The excursion, somewhat predictably dubbed The Big Trip, stemmed directly from an invitation that, amusingly, caught the organisers and supporters of Sistema Scotland (the initiative to replicate the South American country's globally-admired music education system) on the hop. It was issued by the venerable Maestro José Antonio Abreu, founder of El Sistema, at a reception preceding the Stirling concert by the Simon Bolivar Symphony Orchestra that launched London 2012's Cultural Olympiad in Scotland.
With an audience of the great and the good (as well as the very talented) from West Kilbride to Westminster to play to, the wise old man picked his moment. There was no way that anyone in the room would want to be held responsible for disappointing the children, and there were others there ready to make sure they did not. From the moment he said it, 55 Scots youngsters were off to Caracas, where they now have three days of rehearsal with their Venezuelan counterparts before a joint Scottish-Venzuelan orchestra performs in the concert hall there, under the baton of El Sistema's most famous son, Gustavo Dudamel, now music director of the Los Angeles Philharmonic.
Meanwhile, at home in central Scotland, music tuition looks not so much like grinding to a halt as sliding into reverse. With local authorities once again looking to cut budgets, instrumental lessons for school pupils are in the firing line everywhere but in Raploch. Money-saving proposals before Stirling Council include the complete withdrawal of visiting specialist teachers to primary schools. Neighbouring Clackmannanshire - which has many communities as impoverished as Raploch, and a couple almost as notorious for their drug-related crime problems - has a budget proposal to raise the cost of instrumental tuition to parents by over 100% from £220 a year to £450, which would be by far the highest charge in Scotland. A generation ago, and even as far back as when I was at school, that provision was free if you showed an interest in and aptitude for music.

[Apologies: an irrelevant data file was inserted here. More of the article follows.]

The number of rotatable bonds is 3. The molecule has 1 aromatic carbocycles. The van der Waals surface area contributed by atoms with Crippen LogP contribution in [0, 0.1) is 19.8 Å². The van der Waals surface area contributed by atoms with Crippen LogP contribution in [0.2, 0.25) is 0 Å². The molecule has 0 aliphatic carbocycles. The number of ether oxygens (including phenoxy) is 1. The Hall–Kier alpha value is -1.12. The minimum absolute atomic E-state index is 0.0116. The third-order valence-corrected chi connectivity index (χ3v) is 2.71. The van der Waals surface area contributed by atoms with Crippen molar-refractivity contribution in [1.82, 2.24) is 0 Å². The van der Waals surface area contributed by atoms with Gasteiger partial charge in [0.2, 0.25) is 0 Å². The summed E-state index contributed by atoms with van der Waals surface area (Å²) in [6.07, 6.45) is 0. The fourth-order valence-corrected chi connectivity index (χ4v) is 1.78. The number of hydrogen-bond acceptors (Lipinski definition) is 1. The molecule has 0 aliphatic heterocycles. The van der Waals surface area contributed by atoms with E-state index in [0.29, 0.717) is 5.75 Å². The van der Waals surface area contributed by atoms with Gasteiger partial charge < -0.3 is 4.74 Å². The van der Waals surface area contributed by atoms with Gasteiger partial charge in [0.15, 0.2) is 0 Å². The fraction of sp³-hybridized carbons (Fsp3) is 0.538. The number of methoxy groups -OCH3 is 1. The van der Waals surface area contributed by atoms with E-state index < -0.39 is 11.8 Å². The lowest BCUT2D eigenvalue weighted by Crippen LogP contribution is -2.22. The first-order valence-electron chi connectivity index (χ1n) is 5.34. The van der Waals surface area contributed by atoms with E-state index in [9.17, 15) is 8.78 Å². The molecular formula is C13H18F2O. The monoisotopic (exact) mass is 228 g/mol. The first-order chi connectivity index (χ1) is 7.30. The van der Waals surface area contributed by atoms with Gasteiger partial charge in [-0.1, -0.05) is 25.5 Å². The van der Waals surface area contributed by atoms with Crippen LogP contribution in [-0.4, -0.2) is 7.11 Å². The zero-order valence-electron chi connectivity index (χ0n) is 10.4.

Readers may detect some contradiction here at the heart of government in Scotland. Not only is the highly regarded Sistema model being rolled out in Glasgow, and perhaps Aberdeen, but the question of the restoration of free instrumental tuition for every child in the country has been an aspiration of the Scottish Government almost since its inception.
First Minister Jack McConnell, he of the St Andrew's Day cultural policy speech that the present administration does not acknowledge but often echoes, gave an undertaking that Labour would give every primary school pupil the opportunity to learn an instrument. At the end of the last school year, on June 21 if memory serves, this government launched a new report into instrumental tuition at Leith Academy in Edinburgh. It took a much broader look at a way forward for musical tuition, including traditional as well as orchestral instruments, and singing. It also suggested very specific ways to advance the goals it set out, but to the best of my knowledge they have yet to be pursued.
That, sadly, seems to be the way of it. While Richard Holloway's driving of Sistema Scotland has produced the remarkable Big Trip this week, and the National Youth Choir of Scotland's network of extra-curricular Kodaly music training has produced a now evident generation of musically literate young Scots, Holyrood produces fine words but little in the way of action, with which local government appears far from in tune. Excuse the inevitable metaphor, but is it not time our elected representatives were singing from the same hymn-sheet?